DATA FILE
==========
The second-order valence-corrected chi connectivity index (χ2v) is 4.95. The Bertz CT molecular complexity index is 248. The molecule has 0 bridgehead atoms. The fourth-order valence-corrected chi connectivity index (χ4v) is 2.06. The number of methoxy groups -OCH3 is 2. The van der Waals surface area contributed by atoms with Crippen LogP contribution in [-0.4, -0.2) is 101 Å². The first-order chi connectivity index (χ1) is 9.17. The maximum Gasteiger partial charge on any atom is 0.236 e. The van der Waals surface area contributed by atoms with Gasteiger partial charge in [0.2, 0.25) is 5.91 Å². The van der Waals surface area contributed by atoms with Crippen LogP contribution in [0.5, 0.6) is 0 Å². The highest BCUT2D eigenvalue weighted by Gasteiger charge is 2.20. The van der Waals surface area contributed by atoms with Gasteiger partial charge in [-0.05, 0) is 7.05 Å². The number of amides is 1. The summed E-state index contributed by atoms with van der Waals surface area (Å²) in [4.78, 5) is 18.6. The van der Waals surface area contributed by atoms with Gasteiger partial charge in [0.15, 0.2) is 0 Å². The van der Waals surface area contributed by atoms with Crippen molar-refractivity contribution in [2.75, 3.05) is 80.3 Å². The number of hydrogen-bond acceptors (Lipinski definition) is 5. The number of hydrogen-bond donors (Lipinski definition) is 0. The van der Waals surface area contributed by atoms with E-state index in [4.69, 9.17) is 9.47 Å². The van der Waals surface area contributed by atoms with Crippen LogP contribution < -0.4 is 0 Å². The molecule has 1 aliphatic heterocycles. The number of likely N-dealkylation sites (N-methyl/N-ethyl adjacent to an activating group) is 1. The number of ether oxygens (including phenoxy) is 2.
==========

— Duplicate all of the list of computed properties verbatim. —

The second-order valence-corrected chi connectivity index (χ2v) is 4.95. The Bertz CT molecular complexity index is 248. The molecule has 0 bridgehead atoms. The fourth-order valence-corrected chi connectivity index (χ4v) is 2.06. The number of methoxy groups -OCH3 is 2. The van der Waals surface area contributed by atoms with Crippen LogP contribution in [-0.4, -0.2) is 101 Å². The first-order chi connectivity index (χ1) is 9.17. The maximum Gasteiger partial charge on any atom is 0.236 e. The van der Waals surface area contributed by atoms with Gasteiger partial charge in [0.2, 0.25) is 5.91 Å². The van der Waals surface area contributed by atoms with Crippen LogP contribution in [0.5, 0.6) is 0 Å². The highest BCUT2D eigenvalue weighted by Gasteiger charge is 2.20. The van der Waals surface area contributed by atoms with Gasteiger partial charge in [-0.05, 0) is 7.05 Å². The number of amides is 1. The summed E-state index contributed by atoms with van der Waals surface area (Å²) in [4.78, 5) is 18.6. The van der Waals surface area contributed by atoms with Gasteiger partial charge in [0.15, 0.2) is 0 Å². The van der Waals surface area contributed by atoms with Crippen molar-refractivity contribution in [2.75, 3.05) is 80.3 Å². The number of hydrogen-bond acceptors (Lipinski definition) is 5. The number of hydrogen-bond donors (Lipinski definition) is 0. The van der Waals surface area contributed by atoms with E-state index in [4.69, 9.17) is 9.47 Å². The van der Waals surface area contributed by atoms with Crippen LogP contribution < -0.4 is 0 Å². The molecule has 1 aliphatic heterocycles. The number of likely N-dealkylation sites (N-methyl/N-ethyl adjacent to an activating group) is 1. The number of ether oxygens (including phenoxy) is 2.